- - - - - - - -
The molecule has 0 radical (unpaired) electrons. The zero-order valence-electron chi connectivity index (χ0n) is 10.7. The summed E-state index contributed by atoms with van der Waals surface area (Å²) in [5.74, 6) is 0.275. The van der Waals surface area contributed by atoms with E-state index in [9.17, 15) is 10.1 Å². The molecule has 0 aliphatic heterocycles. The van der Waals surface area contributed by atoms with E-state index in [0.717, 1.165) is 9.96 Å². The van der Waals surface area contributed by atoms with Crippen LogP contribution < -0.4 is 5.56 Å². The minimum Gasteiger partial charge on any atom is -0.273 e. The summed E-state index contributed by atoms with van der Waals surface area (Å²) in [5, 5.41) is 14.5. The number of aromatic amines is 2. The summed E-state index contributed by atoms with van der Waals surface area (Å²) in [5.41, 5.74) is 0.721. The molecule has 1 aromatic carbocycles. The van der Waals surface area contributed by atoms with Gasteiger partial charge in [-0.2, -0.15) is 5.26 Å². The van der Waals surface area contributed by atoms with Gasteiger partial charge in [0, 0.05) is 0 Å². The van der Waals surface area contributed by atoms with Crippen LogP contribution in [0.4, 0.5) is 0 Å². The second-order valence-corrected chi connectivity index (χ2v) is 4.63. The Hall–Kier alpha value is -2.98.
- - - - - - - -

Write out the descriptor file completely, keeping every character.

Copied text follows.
The molecule has 0 radical (unpaired) electrons. The zero-order valence-electron chi connectivity index (χ0n) is 10.7. The summed E-state index contributed by atoms with van der Waals surface area (Å²) in [5.74, 6) is 0.275. The van der Waals surface area contributed by atoms with E-state index in [9.17, 15) is 10.1 Å². The molecule has 0 aliphatic heterocycles. The van der Waals surface area contributed by atoms with E-state index in [0.717, 1.165) is 9.96 Å². The van der Waals surface area contributed by atoms with Crippen LogP contribution < -0.4 is 5.56 Å². The minimum Gasteiger partial charge on any atom is -0.273 e. The summed E-state index contributed by atoms with van der Waals surface area (Å²) in [5, 5.41) is 14.5. The number of aromatic amines is 2. The summed E-state index contributed by atoms with van der Waals surface area (Å²) in [5.41, 5.74) is 0.721. The molecule has 1 aromatic carbocycles. The van der Waals surface area contributed by atoms with Gasteiger partial charge in [-0.2, -0.15) is 5.26 Å². The van der Waals surface area contributed by atoms with Gasteiger partial charge in [0, 0.05) is 0 Å². The van der Waals surface area contributed by atoms with Crippen LogP contribution in [0.4, 0.5) is 0 Å². The second-order valence-corrected chi connectivity index (χ2v) is 4.63. The Hall–Kier alpha value is -2.98.